Bilateral trade turnover is modest and stood at US$ 3 billion in 2006–07, of which Indian exports to Russia were valued at US$ 908 million. The major Indian exports to Russia are pharmaceuticals; tea, coffee and spices; apparel and clothing; edible preparations; and engineering goods. Main Indian imports from Russia are iron and steel; fertilizers; non-ferrous metals; paper products; coal, coke & briquettes; cereals; and rubber. Indo-Russian trade is expected to reach US$10 billion by 2010.

The India-Russia Inter-Governmental Commission on Trade, Economic, Scientific, Technological and Cultural Cooperation (IRIGC) is co-chaired by India's External Affairs Minister and the Russian Deputy Prime Minister. There are six Joint Working Groups [WG] under the IRIGC, namely, WG on Trade and Economy [trade and financial matters], WG on Energy [oil and gas, thermal and hydel power, non-conventional energy], WG on Metallurgy and Mining [steel, non-ferrous metal, coal], WG on Science & Technology; WG on Communication and Information Technology; and WG on Culture and Tourism. The 13th of the IRIGC was held in Moscow on 12 October 2007.

The two countries have set up India-Russia Forum on Trade and Investment at the level of the two Commerce Ministers to promote trade, investment and economic cooperation. The first Forum was held in New Delhi on 12–13 February 2007, which was attended by the Minister of Commerce and Industry and the Russian Minister of Economic Development and Trade, apart from a large number of business representatives from both sides. The Minister of Commerce & Industry, Shri Kamal Nath participated in the 11th Saint Petersburg International Economic Forum on 9–10 June 2007.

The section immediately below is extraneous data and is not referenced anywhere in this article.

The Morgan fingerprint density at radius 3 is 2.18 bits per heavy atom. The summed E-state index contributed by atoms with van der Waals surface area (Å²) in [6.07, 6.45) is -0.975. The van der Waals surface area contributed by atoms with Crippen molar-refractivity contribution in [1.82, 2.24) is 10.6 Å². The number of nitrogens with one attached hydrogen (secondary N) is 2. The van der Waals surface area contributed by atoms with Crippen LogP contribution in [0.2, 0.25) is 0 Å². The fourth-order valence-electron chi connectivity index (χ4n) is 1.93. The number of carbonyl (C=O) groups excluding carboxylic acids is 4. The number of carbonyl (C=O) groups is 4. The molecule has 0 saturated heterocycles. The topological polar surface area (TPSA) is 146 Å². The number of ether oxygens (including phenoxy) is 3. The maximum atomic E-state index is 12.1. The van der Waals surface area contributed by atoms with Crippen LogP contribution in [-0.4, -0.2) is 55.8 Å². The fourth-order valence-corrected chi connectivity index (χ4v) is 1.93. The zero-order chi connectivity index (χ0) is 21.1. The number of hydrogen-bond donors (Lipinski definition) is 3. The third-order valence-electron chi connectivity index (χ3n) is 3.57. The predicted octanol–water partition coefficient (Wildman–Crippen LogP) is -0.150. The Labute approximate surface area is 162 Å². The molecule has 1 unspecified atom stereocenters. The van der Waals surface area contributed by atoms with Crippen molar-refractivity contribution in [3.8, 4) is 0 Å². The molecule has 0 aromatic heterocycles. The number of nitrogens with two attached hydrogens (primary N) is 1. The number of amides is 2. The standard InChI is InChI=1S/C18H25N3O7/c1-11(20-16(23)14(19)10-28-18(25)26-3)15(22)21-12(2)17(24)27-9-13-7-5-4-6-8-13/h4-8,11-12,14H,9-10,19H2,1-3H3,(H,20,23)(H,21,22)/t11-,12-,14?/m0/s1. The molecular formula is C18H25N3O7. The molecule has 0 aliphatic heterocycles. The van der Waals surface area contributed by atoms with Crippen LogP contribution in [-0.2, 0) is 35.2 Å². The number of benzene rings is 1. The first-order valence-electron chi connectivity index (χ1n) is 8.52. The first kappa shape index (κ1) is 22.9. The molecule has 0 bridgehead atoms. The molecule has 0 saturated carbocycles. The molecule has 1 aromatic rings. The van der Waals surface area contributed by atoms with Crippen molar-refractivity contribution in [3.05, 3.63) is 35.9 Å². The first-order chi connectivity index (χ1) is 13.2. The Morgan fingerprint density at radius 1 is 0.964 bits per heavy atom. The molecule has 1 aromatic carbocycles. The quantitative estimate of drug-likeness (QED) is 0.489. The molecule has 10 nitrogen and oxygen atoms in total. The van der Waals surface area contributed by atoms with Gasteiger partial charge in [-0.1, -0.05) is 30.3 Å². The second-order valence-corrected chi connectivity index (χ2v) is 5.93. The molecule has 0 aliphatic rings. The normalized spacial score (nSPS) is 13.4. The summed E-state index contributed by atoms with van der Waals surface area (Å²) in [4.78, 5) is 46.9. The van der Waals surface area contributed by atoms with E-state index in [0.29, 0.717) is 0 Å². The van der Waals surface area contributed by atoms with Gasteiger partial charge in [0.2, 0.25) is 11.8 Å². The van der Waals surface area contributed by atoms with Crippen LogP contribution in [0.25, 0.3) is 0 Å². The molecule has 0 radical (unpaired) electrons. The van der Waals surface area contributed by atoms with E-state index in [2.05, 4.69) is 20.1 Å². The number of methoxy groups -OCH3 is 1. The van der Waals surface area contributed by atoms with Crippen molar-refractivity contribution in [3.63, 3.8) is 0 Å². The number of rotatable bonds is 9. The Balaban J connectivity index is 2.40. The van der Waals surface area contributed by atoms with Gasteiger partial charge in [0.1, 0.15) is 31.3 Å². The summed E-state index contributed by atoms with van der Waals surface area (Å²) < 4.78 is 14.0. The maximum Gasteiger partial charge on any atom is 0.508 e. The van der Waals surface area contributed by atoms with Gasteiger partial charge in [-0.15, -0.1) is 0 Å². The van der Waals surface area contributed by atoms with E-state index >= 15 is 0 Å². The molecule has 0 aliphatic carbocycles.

In February 2006, India and Russia also set up a Joint Study Group to examine ways to increase trade to US$ 10 billion by 2010 and to study feasibility of a Comprehensive Economic Cooperation Agreement (CECA). The group finalized its report after its fourth meeting in Moscow in July 2007. It has been agreed that a Joint Task Force would monitor the implementation of the recommendation made in the Joint Study Group Report, including considering CECA.

The second BRIC summit was held in Brasilia in April 2010.

Cooperation in the Energy sector

Energy sector is an important area in Indo-Russian bilateral relations. In 2001, ONGC-Videsh Limited acquired 20% stake in the Sakhalin-I oil and gas project in the Russian Federation, and has invested about US $ 1.7 billion in the project. The Russian company Gazprom and Gas Authority of India Ltd. have collaborated in joint development of a block in the Bay of Bengal. Kudankulam Nuclear Power Project with two units of 1000 MW each is a good example of Indo-Russian nuclear energy cooperation. Both sides have expressed interest in expanding cooperation in the energy sector.

In December 2008, Russia and India signed an agreement to build civilian nuclear reactors in India during a visit by the Russian president to New Delhi.

Space Cooperation

Space is another key sector of cooperation between the two countries. During President Vladimir Putin's visit to India in December 2004, two space-related bilateral agreements were signed viz. Inter-Governmental umbrella Agreement on cooperation in the outer space for peaceful purposes and the Inter Space Agency Agreement on cooperation in the Russian satellite navigation system "GLONASS". Subsequently a number of follow-up agreements on GLONASS have been signed. In November 2007, the two countries have signed an agreement on joint lunar exploration. These space cooperation programmes are under implementation. Chandrayaan-2 is a joint lunar exploration mission proposed by the Indian Space Research Organisation (ISRO) and the Russian Federal Space Agency (RKA) and has a projected cost of 425 crore (US$90 million). The mission, proposed to be launched in 2013 by a Geosynchronous Satellite Launch Vehicle (GSLV) launch vehicle, includes a lunar orbiter and a rover made in India as well as one lander built by Russia.